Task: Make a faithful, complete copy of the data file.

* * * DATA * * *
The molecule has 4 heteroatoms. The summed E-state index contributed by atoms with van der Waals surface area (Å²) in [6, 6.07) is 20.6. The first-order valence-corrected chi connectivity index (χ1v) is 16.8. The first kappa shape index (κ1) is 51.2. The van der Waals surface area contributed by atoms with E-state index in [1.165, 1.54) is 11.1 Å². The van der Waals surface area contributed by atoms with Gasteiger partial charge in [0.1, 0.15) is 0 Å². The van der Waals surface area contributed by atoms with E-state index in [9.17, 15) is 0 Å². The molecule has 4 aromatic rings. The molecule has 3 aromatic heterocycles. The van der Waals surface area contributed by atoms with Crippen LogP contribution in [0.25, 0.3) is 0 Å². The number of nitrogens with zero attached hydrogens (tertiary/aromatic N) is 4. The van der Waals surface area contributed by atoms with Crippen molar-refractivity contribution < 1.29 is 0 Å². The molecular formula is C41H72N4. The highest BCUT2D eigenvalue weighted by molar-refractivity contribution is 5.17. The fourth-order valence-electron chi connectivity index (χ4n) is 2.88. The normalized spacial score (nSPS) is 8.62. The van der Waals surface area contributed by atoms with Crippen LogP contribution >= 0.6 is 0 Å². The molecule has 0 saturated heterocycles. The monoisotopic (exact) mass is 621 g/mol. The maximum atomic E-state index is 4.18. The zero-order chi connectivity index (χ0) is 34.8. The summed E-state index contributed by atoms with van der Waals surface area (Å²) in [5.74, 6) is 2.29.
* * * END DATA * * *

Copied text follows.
The molecule has 4 heteroatoms. The summed E-state index contributed by atoms with van der Waals surface area (Å²) in [6, 6.07) is 20.6. The first-order valence-corrected chi connectivity index (χ1v) is 16.8. The first kappa shape index (κ1) is 51.2. The van der Waals surface area contributed by atoms with E-state index in [1.165, 1.54) is 11.1 Å². The van der Waals surface area contributed by atoms with Gasteiger partial charge in [0.1, 0.15) is 0 Å². The van der Waals surface area contributed by atoms with E-state index in [9.17, 15) is 0 Å². The molecule has 4 aromatic rings. The molecule has 3 aromatic heterocycles. The van der Waals surface area contributed by atoms with Crippen LogP contribution in [0.25, 0.3) is 0 Å². The number of nitrogens with zero attached hydrogens (tertiary/aromatic N) is 4. The van der Waals surface area contributed by atoms with Crippen molar-refractivity contribution < 1.29 is 0 Å². The molecular formula is C41H72N4. The highest BCUT2D eigenvalue weighted by molar-refractivity contribution is 5.17. The fourth-order valence-electron chi connectivity index (χ4n) is 2.88. The normalized spacial score (nSPS) is 8.62. The van der Waals surface area contributed by atoms with Crippen LogP contribution >= 0.6 is 0 Å². The molecule has 0 saturated heterocycles. The monoisotopic (exact) mass is 621 g/mol. The maximum atomic E-state index is 4.18. The zero-order chi connectivity index (χ0) is 34.8. The summed E-state index contributed by atoms with van der Waals surface area (Å²) in [5.74, 6) is 2.29.